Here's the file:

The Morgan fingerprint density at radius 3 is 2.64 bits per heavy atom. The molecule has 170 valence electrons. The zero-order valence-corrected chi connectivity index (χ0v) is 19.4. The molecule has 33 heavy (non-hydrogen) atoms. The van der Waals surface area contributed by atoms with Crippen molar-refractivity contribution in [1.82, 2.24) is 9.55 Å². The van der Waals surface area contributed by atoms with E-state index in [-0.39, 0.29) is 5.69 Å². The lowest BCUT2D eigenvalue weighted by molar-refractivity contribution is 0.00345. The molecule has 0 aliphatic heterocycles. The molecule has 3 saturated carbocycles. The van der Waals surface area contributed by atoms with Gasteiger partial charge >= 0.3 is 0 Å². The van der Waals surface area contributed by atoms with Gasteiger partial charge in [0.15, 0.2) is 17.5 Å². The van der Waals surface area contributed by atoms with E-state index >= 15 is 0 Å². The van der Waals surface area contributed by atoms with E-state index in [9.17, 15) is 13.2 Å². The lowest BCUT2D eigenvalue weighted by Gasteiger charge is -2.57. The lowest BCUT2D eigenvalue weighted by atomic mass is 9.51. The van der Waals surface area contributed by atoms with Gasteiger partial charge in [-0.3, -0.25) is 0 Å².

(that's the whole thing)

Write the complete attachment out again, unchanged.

The Morgan fingerprint density at radius 3 is 2.64 bits per heavy atom. The molecule has 170 valence electrons. The zero-order valence-corrected chi connectivity index (χ0v) is 19.4. The molecule has 33 heavy (non-hydrogen) atoms. The van der Waals surface area contributed by atoms with Crippen molar-refractivity contribution in [1.82, 2.24) is 9.55 Å². The van der Waals surface area contributed by atoms with E-state index in [-0.39, 0.29) is 5.69 Å². The lowest BCUT2D eigenvalue weighted by molar-refractivity contribution is 0.00345. The molecule has 0 aliphatic heterocycles. The molecule has 3 saturated carbocycles. The van der Waals surface area contributed by atoms with Gasteiger partial charge >= 0.3 is 0 Å². The van der Waals surface area contributed by atoms with Gasteiger partial charge in [0.15, 0.2) is 17.5 Å². The van der Waals surface area contributed by atoms with E-state index >= 15 is 0 Å². The van der Waals surface area contributed by atoms with E-state index in [9.17, 15) is 13.2 Å². The lowest BCUT2D eigenvalue weighted by Gasteiger charge is -2.57. The lowest BCUT2D eigenvalue weighted by atomic mass is 9.51. The van der Waals surface area contributed by atoms with Gasteiger partial charge in [-0.3, -0.25) is 0 Å².